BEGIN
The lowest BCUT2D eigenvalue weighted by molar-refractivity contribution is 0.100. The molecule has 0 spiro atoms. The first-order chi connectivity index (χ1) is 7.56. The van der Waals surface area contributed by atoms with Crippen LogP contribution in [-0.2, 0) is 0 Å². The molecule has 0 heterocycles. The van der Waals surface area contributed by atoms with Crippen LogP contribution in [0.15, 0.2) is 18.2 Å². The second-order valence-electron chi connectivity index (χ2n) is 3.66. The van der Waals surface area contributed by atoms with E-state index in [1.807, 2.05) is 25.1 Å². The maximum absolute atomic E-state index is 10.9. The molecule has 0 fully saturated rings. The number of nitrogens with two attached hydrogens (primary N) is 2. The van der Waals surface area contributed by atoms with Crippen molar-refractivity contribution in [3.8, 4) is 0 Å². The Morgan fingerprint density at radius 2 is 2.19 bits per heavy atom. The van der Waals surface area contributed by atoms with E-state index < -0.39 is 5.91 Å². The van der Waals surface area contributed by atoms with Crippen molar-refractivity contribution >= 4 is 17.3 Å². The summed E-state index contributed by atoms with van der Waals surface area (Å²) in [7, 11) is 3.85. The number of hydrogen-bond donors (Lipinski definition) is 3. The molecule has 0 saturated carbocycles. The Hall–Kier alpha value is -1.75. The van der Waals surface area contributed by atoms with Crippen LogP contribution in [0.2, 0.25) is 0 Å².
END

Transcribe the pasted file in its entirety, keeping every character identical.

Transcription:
The lowest BCUT2D eigenvalue weighted by molar-refractivity contribution is 0.100. The molecule has 0 spiro atoms. The first-order chi connectivity index (χ1) is 7.56. The van der Waals surface area contributed by atoms with Crippen LogP contribution in [-0.2, 0) is 0 Å². The molecule has 0 heterocycles. The van der Waals surface area contributed by atoms with Crippen LogP contribution in [0.15, 0.2) is 18.2 Å². The second-order valence-electron chi connectivity index (χ2n) is 3.66. The van der Waals surface area contributed by atoms with E-state index in [1.807, 2.05) is 25.1 Å². The maximum absolute atomic E-state index is 10.9. The molecule has 0 fully saturated rings. The number of nitrogens with two attached hydrogens (primary N) is 2. The van der Waals surface area contributed by atoms with Crippen molar-refractivity contribution in [3.8, 4) is 0 Å². The Morgan fingerprint density at radius 2 is 2.19 bits per heavy atom. The van der Waals surface area contributed by atoms with E-state index < -0.39 is 5.91 Å². The van der Waals surface area contributed by atoms with Crippen molar-refractivity contribution >= 4 is 17.3 Å². The summed E-state index contributed by atoms with van der Waals surface area (Å²) in [7, 11) is 3.85. The number of hydrogen-bond donors (Lipinski definition) is 3. The molecule has 0 saturated carbocycles. The Hall–Kier alpha value is -1.75. The van der Waals surface area contributed by atoms with Crippen LogP contribution in [0.2, 0.25) is 0 Å².